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Are You a PPC Expert? Then You Should be Using These Advanced PPC Tactics

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Are You a PPC Expert? Then You Should be Using These Advanced PPC Tactics

So you consider yourself a PPC Expert? While most search engine marketing professionals know the basics of creating an AdWords account and running PPC campaigns, only the most experienced can really tweak the system to provide outstanding results. Try some of these advanced PPC tactics to take your campaign to the next level:

Apply On-Page SEO Best Practices to The Landing Page Where You Drive Your PPC Traffic

The ultimate goal is to achieve the highest possible AdWords Quality Score, as it is extremely important to an ad campaign. Although it officially exists to ensure that users are only served ads that are relevant to their search queries, it also plays a role in your ad’s position in the search engine results pages (SERPs) and in determining the costs your campaign is charged for keyword clicks. The higher your ad’s Quality Score, the more visible your ad, and the farther your budget will reach. Most marketers concentrate on improving the quality score on the keyword and ad group level through matching the messaging from Keyword to Ad to Landing Page Content.

The most successful PPC professionals also look at the on-page SEO elements of that target landing page. Optimizing the landing page using the same keywords used in the ad and the ad group will help AdWords recognize the relevancy of your page, improving your Quality Score.

PPC, digital marketing, SEM

Image Credit: Shutterstock.com. Used under license.

Focus on High Value Keywords

Most AdWords groups use multiple keywords, sometimes hundreds of them. If you have a really high-level keyword, though, dedicate an entire group to it. No long-tail keywords, no similar keywords, just that one individual term. This tactic allows you to perfectly align the ad copy to the keyword, which will help improve your ad’s performance. Furthermore, dedicating an ad group to that keyword allows you to monitor its performance from the ad group level, giving you a deeper insight into that term’s success.

Standardize AdWords Account Names

This suggestion might sound strange, but creating and sticking to a predetermined account structure and naming convention will help your campaigns run more smoothly from beginning to end. Many marketers don’t give a second thought to naming their campaigns and ad groups, and give them arbitrary, generic titles like “Spring Campaign 1”.

Which spring? How many ad groups are under this campaign? What are these ad groups being called? Not only will a specific naming convention help keep you organized when you work within AdWords, but it will allow you to run short and long-term reports easily and to have better oversight into your performance.

When naming your ad groups, it is important to be as detailed as possible. Name all of your campaigns and ad groups in the campaign in the same manner, and you’ll never get two groups mixed up again.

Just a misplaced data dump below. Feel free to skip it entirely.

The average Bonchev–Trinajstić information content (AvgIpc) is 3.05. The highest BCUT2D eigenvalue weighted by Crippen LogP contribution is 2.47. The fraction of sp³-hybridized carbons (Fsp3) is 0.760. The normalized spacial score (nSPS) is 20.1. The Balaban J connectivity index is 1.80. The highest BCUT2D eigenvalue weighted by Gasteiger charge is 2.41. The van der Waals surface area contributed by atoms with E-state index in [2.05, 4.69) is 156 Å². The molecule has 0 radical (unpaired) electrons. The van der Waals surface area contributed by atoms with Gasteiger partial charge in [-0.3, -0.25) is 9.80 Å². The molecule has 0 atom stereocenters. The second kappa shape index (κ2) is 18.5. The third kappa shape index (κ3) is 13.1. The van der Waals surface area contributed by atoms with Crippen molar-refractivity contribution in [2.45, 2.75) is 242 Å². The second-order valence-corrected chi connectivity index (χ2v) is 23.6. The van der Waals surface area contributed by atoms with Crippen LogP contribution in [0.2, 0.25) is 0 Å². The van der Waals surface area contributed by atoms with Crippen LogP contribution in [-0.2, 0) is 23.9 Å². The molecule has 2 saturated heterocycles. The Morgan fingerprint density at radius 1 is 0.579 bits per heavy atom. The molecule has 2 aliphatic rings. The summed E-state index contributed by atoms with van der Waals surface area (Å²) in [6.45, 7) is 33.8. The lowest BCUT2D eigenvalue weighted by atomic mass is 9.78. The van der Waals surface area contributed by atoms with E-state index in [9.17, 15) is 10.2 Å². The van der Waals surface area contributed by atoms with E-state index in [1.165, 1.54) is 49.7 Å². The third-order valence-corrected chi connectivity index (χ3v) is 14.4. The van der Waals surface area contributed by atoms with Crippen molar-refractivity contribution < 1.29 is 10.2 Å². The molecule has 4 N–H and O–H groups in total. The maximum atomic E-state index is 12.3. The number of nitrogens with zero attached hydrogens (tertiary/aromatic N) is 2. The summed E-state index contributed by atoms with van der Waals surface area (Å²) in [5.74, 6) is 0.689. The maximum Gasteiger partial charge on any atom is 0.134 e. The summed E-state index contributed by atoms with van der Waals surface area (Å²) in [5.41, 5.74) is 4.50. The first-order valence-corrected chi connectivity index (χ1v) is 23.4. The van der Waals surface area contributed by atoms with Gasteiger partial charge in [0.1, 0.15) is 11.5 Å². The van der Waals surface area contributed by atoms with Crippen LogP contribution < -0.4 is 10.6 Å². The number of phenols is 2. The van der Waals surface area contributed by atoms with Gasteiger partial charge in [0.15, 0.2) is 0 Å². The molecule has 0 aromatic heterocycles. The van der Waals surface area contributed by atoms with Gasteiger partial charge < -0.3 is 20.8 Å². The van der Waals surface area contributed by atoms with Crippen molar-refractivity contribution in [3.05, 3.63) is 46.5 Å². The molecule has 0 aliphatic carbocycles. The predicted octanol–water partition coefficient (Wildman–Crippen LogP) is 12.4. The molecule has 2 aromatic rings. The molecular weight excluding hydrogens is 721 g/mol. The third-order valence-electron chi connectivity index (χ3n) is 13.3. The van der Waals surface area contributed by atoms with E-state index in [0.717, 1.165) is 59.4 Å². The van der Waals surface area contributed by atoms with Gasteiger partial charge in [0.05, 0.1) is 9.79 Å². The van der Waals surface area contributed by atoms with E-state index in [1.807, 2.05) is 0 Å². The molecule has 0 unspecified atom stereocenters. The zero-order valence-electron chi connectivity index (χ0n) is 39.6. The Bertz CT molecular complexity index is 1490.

Align Retargeting Frequency to Buying Cycle

While retargeting is a basic PPC tactic that all SEM professionals should know and utilize, there are strategic moves that can maximize the method’s effectiveness. It is important to serve ads to visitors that failed to convert on their first visits. However, if you bombard them too often with ads, you risk alienating them, causing them to mute your ads or shun your company.

Therefore, it is important to think strategically about the frequency and timing of your ads. Match them up to where they are in the buying cycle of your product. For example, a shoe company can run a retargeting ad that features a winter boot successfully in the colder months, but it doesn’t make a lot of sense to continue running that ad in July – no one is even thinking about wearing or buying snow boots in the winter.

Additionally, think not only about buying seasons, but the overall buying cycle when planning retargeting. For example, B2B software tends to have a longer buying cycle – you can run more retargeting ads throughout a year-long period than a shoe salesman could, since the buying cycle for shoes is much shorter.

Use Separate Retargeting Cookies for Specific Pages

The main goal of any retargeting campaign is to serve relevant ads that will entice a former visitor to come back to your site and take a desired action. One of the most challenging parts of accomplishing this goal is determining how to make a truly relevant ad for that user. One smart solution: Place unique retargeting cookies on each specific product or service page on your site. That way, you will know exactly what element of your company was interesting to that user, and can write and serve the most relevant ads with the highest chances of converting that user. After all, someone who is looking at snow boots has a much different need than someone looking at cross-trainers on the same site. Different cookies allow marketers to segment their audience, and work within each segment for more precise, targeted results.

While each of these tactics could merit its own in-depth explanation, this overview just highlights a few ways that digital marketers can fine-tune their efforts to create more quality PPC results. All it takes is strategy, planning, and timely execution, and the ROI of your paid advertising can dramatically increase. Good luck!

Featured Image Credit: Shutterstock.com. Used under License.

Alexander Kesler

Alexander Kesler

President at inSegment, Inc.

With over 15 years of experience building companies, Alexander Kesler is an experienced entrepreneur with hands-on traditional and digital marketing ... [Read full bio]